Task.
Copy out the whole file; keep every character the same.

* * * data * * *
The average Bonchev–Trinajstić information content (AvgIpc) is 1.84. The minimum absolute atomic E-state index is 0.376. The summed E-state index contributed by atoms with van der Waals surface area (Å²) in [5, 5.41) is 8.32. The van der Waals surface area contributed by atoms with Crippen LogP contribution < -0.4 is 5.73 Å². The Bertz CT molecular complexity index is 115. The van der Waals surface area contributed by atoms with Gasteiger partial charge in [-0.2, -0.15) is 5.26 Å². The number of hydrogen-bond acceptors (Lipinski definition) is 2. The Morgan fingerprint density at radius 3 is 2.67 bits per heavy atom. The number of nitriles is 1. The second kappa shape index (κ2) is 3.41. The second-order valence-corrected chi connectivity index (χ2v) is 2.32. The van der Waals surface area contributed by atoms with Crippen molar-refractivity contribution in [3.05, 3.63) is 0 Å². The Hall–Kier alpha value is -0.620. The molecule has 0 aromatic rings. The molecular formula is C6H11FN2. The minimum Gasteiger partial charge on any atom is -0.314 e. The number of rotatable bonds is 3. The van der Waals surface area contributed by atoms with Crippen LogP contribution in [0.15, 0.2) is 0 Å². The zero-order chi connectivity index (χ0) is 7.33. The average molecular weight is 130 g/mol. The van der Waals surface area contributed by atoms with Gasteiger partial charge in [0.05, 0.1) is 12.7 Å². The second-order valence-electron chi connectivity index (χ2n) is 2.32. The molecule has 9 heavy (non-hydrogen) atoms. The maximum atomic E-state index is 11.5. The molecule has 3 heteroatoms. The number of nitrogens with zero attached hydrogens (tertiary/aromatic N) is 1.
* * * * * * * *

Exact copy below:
The average Bonchev–Trinajstić information content (AvgIpc) is 1.84. The minimum absolute atomic E-state index is 0.376. The summed E-state index contributed by atoms with van der Waals surface area (Å²) in [5, 5.41) is 8.32. The van der Waals surface area contributed by atoms with Crippen LogP contribution < -0.4 is 5.73 Å². The Bertz CT molecular complexity index is 115. The van der Waals surface area contributed by atoms with Gasteiger partial charge in [-0.2, -0.15) is 5.26 Å². The number of hydrogen-bond acceptors (Lipinski definition) is 2. The Morgan fingerprint density at radius 3 is 2.67 bits per heavy atom. The number of nitriles is 1. The second kappa shape index (κ2) is 3.41. The second-order valence-corrected chi connectivity index (χ2v) is 2.32. The van der Waals surface area contributed by atoms with Crippen molar-refractivity contribution in [3.05, 3.63) is 0 Å². The Hall–Kier alpha value is -0.620. The molecule has 0 aromatic rings. The molecular formula is C6H11FN2. The minimum Gasteiger partial charge on any atom is -0.314 e. The number of rotatable bonds is 3. The van der Waals surface area contributed by atoms with Crippen LogP contribution in [0.15, 0.2) is 0 Å². The zero-order chi connectivity index (χ0) is 7.33. The average molecular weight is 130 g/mol. The van der Waals surface area contributed by atoms with Gasteiger partial charge in [0.05, 0.1) is 12.7 Å². The second-order valence-electron chi connectivity index (χ2n) is 2.32. The molecule has 9 heavy (non-hydrogen) atoms. The maximum atomic E-state index is 11.5. The molecule has 3 heteroatoms. The number of nitrogens with zero attached hydrogens (tertiary/aromatic N) is 1.